Cuban Photographer Pedro AbascalMay 19, 2012 | Print |
Yanelys Nuñez Leyva
HAVANA TIMES — Considered one of the greatest exponents of Cuban photography in recent times, Pedro Abascal — self-taught — involves us in each of his images of the varied themes of Havana life.
After first getting a close look his work while doing research on documentary photography, I was led to interview him at his home, located in one of the most pleasant areas of the capital: Havana del Este.
The benefits from this conversation were many, since I found in this artist a professional of our culture who was passionate for photographic knowledge.
His work began in the 1980s and is in the same vein from how he currently realizes his art. He still allows himself to be seduced by the reflections that inundate the streets and that construct unlikely and chaotic atmospheres. He still attempts to catch instances in which human beings unfold and unwittingly express life as it is.
For those interested in learning about the latest photographic productions by Abascal, these can be found at the Espacio Abierto Gallery of the magazine Revolucion y Cultura (located near the corner of 11th and 4th streets in the Vedado district).
This exhibit opened on May 10 as part of the activities of the Eleventh Havana Bienal arts festival. The exhibition, entitled “Habana Color,” shows moments of everyday life in the capital, captured from a “lens” that exploits the expressive and evocative possibilities of color.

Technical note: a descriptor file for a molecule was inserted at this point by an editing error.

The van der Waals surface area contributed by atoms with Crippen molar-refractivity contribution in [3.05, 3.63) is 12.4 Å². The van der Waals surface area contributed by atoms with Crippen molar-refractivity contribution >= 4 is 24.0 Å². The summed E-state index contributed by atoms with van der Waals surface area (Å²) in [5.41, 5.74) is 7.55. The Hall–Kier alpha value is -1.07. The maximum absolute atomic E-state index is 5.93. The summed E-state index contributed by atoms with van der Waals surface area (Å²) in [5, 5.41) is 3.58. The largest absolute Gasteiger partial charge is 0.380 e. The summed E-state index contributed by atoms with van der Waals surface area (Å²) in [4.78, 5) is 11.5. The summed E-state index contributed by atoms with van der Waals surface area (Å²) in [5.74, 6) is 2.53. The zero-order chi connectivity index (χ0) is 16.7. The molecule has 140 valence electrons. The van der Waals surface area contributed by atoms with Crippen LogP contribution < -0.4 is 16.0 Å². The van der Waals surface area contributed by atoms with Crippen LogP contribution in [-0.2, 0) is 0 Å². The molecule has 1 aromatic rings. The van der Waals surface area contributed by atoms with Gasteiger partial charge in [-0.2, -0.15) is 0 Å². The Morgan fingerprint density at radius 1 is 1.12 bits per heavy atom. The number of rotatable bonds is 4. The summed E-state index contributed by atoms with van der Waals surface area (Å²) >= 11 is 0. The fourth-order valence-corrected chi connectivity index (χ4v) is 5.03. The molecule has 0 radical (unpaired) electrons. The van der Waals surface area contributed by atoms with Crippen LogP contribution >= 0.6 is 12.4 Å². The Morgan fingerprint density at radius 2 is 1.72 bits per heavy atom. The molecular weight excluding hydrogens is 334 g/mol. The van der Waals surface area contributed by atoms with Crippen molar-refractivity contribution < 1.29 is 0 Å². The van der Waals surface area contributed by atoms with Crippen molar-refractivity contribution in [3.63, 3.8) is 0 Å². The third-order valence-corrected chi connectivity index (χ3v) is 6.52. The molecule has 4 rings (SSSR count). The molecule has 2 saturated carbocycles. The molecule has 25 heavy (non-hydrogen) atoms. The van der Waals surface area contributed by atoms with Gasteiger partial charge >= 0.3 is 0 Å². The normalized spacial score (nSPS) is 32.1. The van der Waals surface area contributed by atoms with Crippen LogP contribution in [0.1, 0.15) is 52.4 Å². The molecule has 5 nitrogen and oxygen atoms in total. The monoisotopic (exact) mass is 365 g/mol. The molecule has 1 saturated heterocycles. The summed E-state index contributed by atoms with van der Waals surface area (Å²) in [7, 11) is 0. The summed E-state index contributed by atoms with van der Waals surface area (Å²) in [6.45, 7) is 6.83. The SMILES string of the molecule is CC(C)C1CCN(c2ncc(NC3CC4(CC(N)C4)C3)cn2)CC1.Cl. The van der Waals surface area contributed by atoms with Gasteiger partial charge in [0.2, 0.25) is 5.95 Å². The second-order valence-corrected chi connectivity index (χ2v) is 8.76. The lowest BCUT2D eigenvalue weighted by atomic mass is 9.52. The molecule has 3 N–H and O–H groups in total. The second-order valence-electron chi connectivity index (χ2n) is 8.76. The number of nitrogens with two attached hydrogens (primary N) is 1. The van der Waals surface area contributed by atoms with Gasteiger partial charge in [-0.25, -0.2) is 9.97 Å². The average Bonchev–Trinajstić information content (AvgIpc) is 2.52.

The questions I posed here sought to delve into the artistic concerns of this renowned photographer.
HT: What were your first concerns — about topics, techniques, etc. — in the field of documentary photography?
Pedro Abascal: I would like to state here what is an essential criterion: For me photography doesn’t have labels – it’s just good or it’s bad. I think the distinctions like documentary, conceptual, artistic, etc.., etc., in addition to being reductionist, burden the positive development and understanding of the medium, these terms are in no way antithetical or exclusive – as unfortunately they’ve been used by critics, scholars, curators and even photographers themselves.
My first concerns — which continue to be the same ones today — were directed at the understanding of the environment as a whole, based on technical rigor and through the understanding of language and, of course, history. The systematic and thorough study of these issues is what has allowed me to develop my work and help other young people to do so, even to respond to interviews.
HT: Do you consider the photo essay an ideal medium for communicating ideas and concepts?
PA: I definitely think the photo essay published in book form is an effective and powerful medium when it comes to conveying the message that the work contains. The photo essay begins and ends where the author includes the elements that they consider appropriate for illustrating their ideas and handling concepts.
HT: In 2003, the Fototeca de Cuba photo library presented a set of your photographs under the title Documentos personales. What concerns were reflected in the images that were exhibited?